TVLINE | I wrote a column recently urging HBO to give Enlightened a second season, and there was some feedback from folks in our comments section saying things like, “Oh, I watched the first two episodes and I just couldn’t deal.” Or, “It’s too upsetting or too depressing.” So let’s say you had to try and change those people’s minds. What would be your pitch to them?
LAURA DERN | It’s your moral duty, as an American, to stand with Amy. To me, it’s the exact same things that I would say when someone says, “My God, you know, all these hippies are like down there with tents [at Occupy Wall Street]. And they don’t even know what they’re fighting for.” I’d urge them to just go down there — I know this sounds exhausting — but go down there and start asking people why they’re there. Even if there’s someone who’s clueless and doesn’t really know why he or she is there, the mere fact that they’re there — just like the mere fact that Enlightened exists — shows that there is unrest. We all want to have a voice again, which is why I’m so excited in my own little way to get to play a character that points a finger and recognizes the same story that’s being told in a million different ways right now. We’re all considering how to use our voice and if it means something, and what it is to be a whole person so that we can do it successfully, and that is super exciting to me. So I would beg people, if they are annoyed, they are a perfect audience! We’ve been waiting for them our whole lives. The very people who are saying, “I cannot handle this,” they’re the perfect people to watch [Enlightened].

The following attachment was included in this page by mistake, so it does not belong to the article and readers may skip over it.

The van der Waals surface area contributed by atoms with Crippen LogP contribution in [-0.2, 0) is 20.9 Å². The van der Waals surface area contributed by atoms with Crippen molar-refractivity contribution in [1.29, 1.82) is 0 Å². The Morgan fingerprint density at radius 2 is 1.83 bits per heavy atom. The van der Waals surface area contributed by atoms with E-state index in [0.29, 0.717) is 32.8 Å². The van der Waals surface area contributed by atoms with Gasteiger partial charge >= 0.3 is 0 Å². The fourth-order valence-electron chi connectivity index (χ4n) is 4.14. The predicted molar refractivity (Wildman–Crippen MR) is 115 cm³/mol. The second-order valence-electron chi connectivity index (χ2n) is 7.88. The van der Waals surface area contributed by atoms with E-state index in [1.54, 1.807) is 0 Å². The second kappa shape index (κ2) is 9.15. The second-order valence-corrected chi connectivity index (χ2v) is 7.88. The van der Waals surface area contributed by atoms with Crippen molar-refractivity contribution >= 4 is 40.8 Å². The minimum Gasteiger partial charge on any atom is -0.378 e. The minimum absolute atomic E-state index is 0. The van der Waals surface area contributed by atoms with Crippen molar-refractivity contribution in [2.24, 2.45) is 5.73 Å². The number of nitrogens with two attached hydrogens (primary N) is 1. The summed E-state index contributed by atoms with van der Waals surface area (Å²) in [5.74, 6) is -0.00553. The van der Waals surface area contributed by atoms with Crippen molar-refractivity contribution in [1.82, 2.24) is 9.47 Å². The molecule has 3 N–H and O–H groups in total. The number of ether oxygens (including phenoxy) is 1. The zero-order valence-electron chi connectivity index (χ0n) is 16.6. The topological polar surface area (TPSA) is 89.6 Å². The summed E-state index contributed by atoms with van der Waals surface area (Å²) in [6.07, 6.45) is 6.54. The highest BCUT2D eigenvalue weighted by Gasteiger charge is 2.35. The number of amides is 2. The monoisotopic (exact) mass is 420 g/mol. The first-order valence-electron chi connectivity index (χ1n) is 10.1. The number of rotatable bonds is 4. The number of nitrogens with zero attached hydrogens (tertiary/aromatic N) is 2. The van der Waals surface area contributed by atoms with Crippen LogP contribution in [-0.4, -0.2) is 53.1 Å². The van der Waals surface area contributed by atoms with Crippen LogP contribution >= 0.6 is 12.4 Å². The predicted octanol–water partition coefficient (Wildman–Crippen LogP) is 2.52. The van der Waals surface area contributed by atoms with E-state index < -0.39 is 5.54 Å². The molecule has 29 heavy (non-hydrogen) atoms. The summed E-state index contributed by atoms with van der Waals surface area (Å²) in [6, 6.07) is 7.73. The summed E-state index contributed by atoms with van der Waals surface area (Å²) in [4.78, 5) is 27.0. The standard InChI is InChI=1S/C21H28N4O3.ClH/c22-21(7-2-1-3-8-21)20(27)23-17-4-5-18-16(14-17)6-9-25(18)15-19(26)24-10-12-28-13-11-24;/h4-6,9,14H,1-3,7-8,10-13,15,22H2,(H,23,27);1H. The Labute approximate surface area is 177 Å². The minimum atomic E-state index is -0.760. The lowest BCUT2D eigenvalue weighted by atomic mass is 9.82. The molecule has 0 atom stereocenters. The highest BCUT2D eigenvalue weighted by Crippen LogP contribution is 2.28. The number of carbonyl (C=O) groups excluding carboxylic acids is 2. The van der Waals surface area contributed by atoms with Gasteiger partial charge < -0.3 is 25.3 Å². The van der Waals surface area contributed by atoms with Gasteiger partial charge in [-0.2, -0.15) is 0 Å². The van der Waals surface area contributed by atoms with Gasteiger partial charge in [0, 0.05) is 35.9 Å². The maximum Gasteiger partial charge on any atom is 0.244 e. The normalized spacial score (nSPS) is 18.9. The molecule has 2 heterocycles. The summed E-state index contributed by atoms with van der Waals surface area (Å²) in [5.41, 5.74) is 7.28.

More of this long ass interview at the source
Queen Laura is right about everything as usual, especially the double standard on TV for "unlikeable" women versus unlikeable men.